Does your boss ever get cross and raise their voice around you? Do your colleagues talk about you behind your back? Are you constantly worried about making a mistake at work?
Being in a toxic environment is never fun. Some people may find it unbearable to be in, especially on a daily basis. Toxic workplaces can be particularly tricky. Unfortunately, it’s something that most people will encounter in their lifetime.
But how do you know that you’re in a toxic workplace? Read the rest of this article, where we’ll unpack the telltale signs and things you can do to leave your toxic workplace behind!
Signs of a toxic workplace
Before we delve into what encompasses toxic workplace culture, it’s important to remember how common it is nowadays. While it can be terrible to deal with, remember that you’re not the only one in the world that has to tolerate it! Without further ado, here are some signs of a toxic workplace.
- No one speaks up in meetings. While it’s natural for our bosses to lead and take charge, they’re also responsible for fostering a safe environment. But if people are scared to contribute, then that’s a red flag.
- High turnover rate. Do you see people come and go a lot? Employees voluntarily leaving is a big indication of a toxic workplace.
- Negative impacts on your personal life. When your work starts to negatively affect your life, it’s never a good sign. Whether that’s damaging your mental health or personal growth.
- Dreading starting a new project or promotion. Most of us should be thrilled by embarking on a new opportunity. But feeling anxious or uneasy can be a telltale sign.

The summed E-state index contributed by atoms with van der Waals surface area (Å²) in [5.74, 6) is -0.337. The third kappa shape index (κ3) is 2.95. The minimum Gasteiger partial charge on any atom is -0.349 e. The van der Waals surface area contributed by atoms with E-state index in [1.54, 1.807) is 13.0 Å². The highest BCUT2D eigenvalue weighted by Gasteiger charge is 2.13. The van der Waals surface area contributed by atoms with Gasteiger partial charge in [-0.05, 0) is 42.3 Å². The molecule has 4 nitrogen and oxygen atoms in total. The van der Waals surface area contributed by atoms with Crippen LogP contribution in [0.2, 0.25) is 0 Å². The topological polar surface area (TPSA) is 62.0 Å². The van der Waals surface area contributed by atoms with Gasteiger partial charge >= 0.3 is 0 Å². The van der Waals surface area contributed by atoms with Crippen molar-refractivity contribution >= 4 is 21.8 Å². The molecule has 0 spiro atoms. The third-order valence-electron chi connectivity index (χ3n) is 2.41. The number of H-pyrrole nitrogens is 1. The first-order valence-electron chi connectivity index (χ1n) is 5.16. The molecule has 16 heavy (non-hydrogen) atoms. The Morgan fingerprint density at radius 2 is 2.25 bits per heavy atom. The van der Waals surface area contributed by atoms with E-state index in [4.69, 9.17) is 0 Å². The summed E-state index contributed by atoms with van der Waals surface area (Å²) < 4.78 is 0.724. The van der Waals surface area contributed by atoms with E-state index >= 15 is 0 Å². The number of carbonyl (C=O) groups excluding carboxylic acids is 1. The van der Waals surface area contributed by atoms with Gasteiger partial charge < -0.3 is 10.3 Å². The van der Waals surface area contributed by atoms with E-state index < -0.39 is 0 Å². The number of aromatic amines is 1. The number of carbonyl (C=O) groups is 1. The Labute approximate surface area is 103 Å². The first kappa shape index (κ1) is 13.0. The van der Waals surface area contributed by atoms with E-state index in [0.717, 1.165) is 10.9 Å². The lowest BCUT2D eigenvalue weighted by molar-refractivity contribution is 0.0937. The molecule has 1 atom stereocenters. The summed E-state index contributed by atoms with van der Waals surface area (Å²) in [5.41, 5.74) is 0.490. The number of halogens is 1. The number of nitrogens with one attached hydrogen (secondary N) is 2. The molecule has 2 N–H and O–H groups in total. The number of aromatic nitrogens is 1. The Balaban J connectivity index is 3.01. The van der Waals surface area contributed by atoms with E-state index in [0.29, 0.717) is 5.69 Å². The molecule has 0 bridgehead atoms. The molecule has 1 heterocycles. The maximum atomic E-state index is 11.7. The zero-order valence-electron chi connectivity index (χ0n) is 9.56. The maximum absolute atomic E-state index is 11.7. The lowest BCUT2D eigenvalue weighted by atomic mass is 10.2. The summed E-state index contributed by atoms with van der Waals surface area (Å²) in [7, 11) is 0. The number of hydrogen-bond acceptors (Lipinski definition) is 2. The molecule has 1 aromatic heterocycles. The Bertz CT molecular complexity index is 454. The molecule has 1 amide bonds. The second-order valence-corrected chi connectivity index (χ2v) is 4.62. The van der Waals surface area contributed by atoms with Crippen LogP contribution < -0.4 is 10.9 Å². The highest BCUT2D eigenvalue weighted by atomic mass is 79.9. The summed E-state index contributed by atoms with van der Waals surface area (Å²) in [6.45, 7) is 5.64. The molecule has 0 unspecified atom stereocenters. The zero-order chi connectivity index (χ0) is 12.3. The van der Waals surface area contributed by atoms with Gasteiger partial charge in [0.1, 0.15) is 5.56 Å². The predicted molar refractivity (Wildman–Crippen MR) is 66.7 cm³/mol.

- Growth isn’t encouraged. Good leadership is all about encouraging growth. But if other people take the credit or block opportunities, that can be another sign you’re in a toxic workplace.
Leaving and recovering from one
When leaving a toxic workplace, it can be hard to shake off. But there are ways in which you can recover!
- Take time to recover. Without a doubt, leaving a toxic workplace takes a lot of courage. Make sure you recuperate! Hold off on strenuous activity if you’re feeling physically exhausted. Consider doing things that bring you comfort if you’re feeling emotionally drained. You could also try mindfulness therapies, or reaching out to an ESP programme.
- Make a plan. When looking for a new job, it’s important to be intentional about it. You might want to consider reading online reviews of companies, or reaching out to employees currently working there! When finding better office cultures to work in, it may be best to do your research.
- Recognise your worth. Keep in mind that this isn’t an overnight journey. So try and be patient with yourself. When recovering from a toxic workplace, you may have forgotten your positive traits. However, reminding yourself can be worthwhile for your self-esteem. And for updating your CV!
- Immerse yourself in positivity. When moving onto a positive working environment, it’s important to be positive yourself! This can help you professionally, such as expanding your network. More importantly, it can truly help put the past behind you.
We hope that in covering the signs of a toxic workplace, this helps people to leave what is no longer good for them! When it comes to recovery, remember to be kind to yourself. Consider reaching out to someone. You can consider doing that through our mindfulness therapies or ESP programme.
SupportRoom is here to revolutionise the way we access mental support. Nobody should suffer in silence, and we think that therapy support should be immediate and accessible. Register your interest and connect with a therapist right now.
Our platform offers patients confidential, professional mental health support for individuals and businesses. We connect you with licensed professionals, who can provide round-the-clock support via multiple formats – such as unlimited messaging or video calls.
We also have an ESP solution that provides detailed analytics to help organisations improve mental health within their workplace, and understand why their employees may suffer from mental health issues.